Prostate cancer is considered the least explored area of research. At the same time, it is regarded as the leading reason for lethal outcomes among men. Specifically, Santillo, V. M., & Lowe (2005) state that “the American Cancer Society anticipated that in 2004, almost 231,000 men in the United State would be diagnosed with prostate cancer and that 29,900 of these men would die of the disease” (p. 10). Lack of research also relates to prostate cancer among sexual minorities, particularly to the case of psychosocial adaptation (Bowen, D. J., & Boehmer, 2007; Street et al., 2010; Siegel et al., 1996). Hence, a great ratio of gay men experiences psychological disorders, including anxiety and depression (Mitteldorf, 2005). Therefore, it is highly important to fill in the research gaps and define the connection between biological and psychosocial disorders, leading to psychological adaptation of male partners of gay patients.
The given study is unique because it sheds light on the least researched area in psychology and social behavior. It does not only create the link between physical disorders and cancer development but also introduces new contextual areas of its research. In particular, there are numerous researches dedicated to the partial assessment of the researched field. For instance, Perlman (2005) focuses on the connection between prostate cancer, social environment, and individual problems to estimate how social background influences the frequency of cancer occurrence. However, the research fails to estimate the psychosocial adjustment of gay men with prostate cancer. Further Rivers et al. (2011) estimate the frequency of prostate cancer among ethnic minorities whereas Siegel et al. (1996) discuss social adjustment of HIV-infected sexual minorities, but ignore the theme of prostate cancer.
Selected articles relating to the analysis of the psychological adaptation of male partners of gay men with prostate cancer are described here:
- Badger et al. (2011), Rivers et al. (2011), Siegel et al. (1996), and Street et al. (2010) focus on psychosocial aspects of adaptation of ethnic and sexual minorities with various disorders. These studies contribute to the analysis of the psychological adaptation of gay men’s partners.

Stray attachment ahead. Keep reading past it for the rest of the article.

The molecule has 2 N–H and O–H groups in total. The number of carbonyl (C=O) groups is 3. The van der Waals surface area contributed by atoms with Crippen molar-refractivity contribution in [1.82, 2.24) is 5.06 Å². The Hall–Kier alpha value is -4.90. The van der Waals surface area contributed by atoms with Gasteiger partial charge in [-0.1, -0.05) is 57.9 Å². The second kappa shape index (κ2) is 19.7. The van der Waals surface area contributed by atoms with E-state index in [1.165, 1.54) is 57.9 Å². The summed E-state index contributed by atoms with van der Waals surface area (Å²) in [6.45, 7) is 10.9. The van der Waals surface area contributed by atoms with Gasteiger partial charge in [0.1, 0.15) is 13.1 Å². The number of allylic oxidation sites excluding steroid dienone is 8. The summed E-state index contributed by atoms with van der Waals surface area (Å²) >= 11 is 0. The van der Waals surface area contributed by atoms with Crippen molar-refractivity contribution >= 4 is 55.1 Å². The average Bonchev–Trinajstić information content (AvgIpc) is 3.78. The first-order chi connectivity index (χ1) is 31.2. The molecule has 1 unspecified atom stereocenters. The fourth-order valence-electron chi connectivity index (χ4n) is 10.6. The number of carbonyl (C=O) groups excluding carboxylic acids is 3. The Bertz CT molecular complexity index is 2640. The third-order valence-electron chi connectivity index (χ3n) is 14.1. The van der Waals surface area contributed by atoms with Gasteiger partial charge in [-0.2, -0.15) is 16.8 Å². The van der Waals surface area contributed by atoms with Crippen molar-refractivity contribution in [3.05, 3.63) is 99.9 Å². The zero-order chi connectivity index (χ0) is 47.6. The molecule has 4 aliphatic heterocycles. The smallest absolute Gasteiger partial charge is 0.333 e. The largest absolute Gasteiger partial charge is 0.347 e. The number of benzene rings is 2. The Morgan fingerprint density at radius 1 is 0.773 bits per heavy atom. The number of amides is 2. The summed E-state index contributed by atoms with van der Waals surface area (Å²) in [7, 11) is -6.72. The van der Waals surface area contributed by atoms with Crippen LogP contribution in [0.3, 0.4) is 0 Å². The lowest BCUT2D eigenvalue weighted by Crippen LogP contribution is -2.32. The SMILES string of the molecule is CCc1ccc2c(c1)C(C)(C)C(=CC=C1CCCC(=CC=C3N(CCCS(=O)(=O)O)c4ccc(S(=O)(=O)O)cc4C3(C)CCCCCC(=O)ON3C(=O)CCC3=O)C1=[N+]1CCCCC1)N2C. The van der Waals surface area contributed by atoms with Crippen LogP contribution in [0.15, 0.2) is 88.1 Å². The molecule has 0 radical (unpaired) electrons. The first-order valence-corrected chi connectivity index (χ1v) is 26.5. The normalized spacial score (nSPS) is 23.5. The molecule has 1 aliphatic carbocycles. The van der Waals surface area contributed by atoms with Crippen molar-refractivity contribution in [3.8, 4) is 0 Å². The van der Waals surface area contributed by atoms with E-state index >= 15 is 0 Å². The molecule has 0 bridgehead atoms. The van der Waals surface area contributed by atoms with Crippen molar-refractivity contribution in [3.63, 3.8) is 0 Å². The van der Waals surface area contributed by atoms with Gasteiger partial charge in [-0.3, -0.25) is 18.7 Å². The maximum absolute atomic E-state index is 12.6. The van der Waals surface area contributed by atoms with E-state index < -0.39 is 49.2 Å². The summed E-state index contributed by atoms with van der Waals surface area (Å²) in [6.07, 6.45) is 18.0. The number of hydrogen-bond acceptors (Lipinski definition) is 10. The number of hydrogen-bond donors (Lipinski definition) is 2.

- Bowen and Boehmer (2007) highlight the insufficient information provided on sexual minorities and their adaptation strategies to the social environment, which is especially important in discussing psychological challenges.
- Cornell (2005) provides information on shifts in gay urologist’s perceptions of prostate cancer, which can be analyzed from the perspective of treating gay men with prostate cancer.
- Goldstone (2005), Mitteldorf (2005), and Perlman (2005) explore the psychosocial underpinnings of prostate cancer, as well as define possible interventions.
- Finally, Santillo & Lowe (2005) define the peculiarities of cancer prostate among gay males.
- How does the diagnosis of prostate cancer influence gay men’s male partners in their decisions to continue relations?
- How are self-esteem and self-image altered as a result of diagnosis and side effects of interventions?
Nature of the Study
The research will primarily deal with the quantitative study based on surveys and questionnaires that will allow researchers to define which aspects of social functions influence male partners of gay men with prostate cancer.
Possible Types and Sources of Information
- Problem statements delivered through main points about challenges of prostate cancer diagnosis among gay men and their male partners: the premise, the prospectus, and the dissertation.
- Interviews with the identified group of male partners and their attitude to prostate cancer.
- Surveys of male partners and their reaction to their mates’ diagnosis.
Badger, T. A., Segrin, C., Figueredo, A. J., Harrington, J., Sheppard, K., Passalacqua, S., Pasvogel, A., & Bishop. (2011). Psychosocial Interventions to Improve the Quality of Life in Prostate Cancer Survivors and Their Intimate or Family Partners. Quality Life Resume, 20: 833-844.
Bowen, D. J., & Boehmer, U. (2007). The Lack of Cancer Surveillance Data on Sexual Minorities and Strategies for Change. Cancer Causes Control. 18, 343-349.
Cornell, D. (2005) A Gay Urologist’s Changing Views on Prostate Cancer. Journal of Gay & Lesbian Psychotherapy. 9(1/2), 29-41.
Goldstone, S. E. (2005). The Ups and Downs of Gay Sex after Prostate Cancer Treatment. Journal of Gay & Lesbian Psychotherapy, 9(1/2), 43-55.
Mitteldorf, D. (2005). Psychotherapy with Gay Prostate Cancer Patients. Journal of Gay & Lesbian Psychotherapy. 9(1/2), 57-67.
Perlman, G. (2005). Prostate Cancer, the Group, and Me. Journal of Gay & Lesbian Psychotherapy. 9 (1/2), 69-90.
Rivers, B. M., August, E. M., Gwede, C. K., Hart, A., Donovan, K. A., Pow-Sang, J. M., & Quinn, G. P. (2011). Psychosocial Issues Related to Sexual Functioning among African-American Prostate Cancer Survivors and Their Spouses. Psycho-Oncology, 20, 106-110.
Santillo, V. M., & Lowe, F. C. (2005). Prostate Cancer and the Gay Male. Journal of Gay & Lesbian Psychotherapy. 9 (1/2), 9-27.
Siegel, K., Karus, D., Epstein, J., & Raveis, V. H. (1996). Psychological and Psychosocial Adjustment of HIV-Infected Gay/Bisexual Men: Disease State Comparisons. Journal of Community Psychology, 24(3), 229-243.
Street, A. F., Couper, J. W., Love, A. W., Bloch, S., Kissaned, D. W., & Street B. C. (2010), Psychosocial Adaptation in Female Partners of Men with Prostate Cancer. European Journal of Cancer Care 19, 234-242.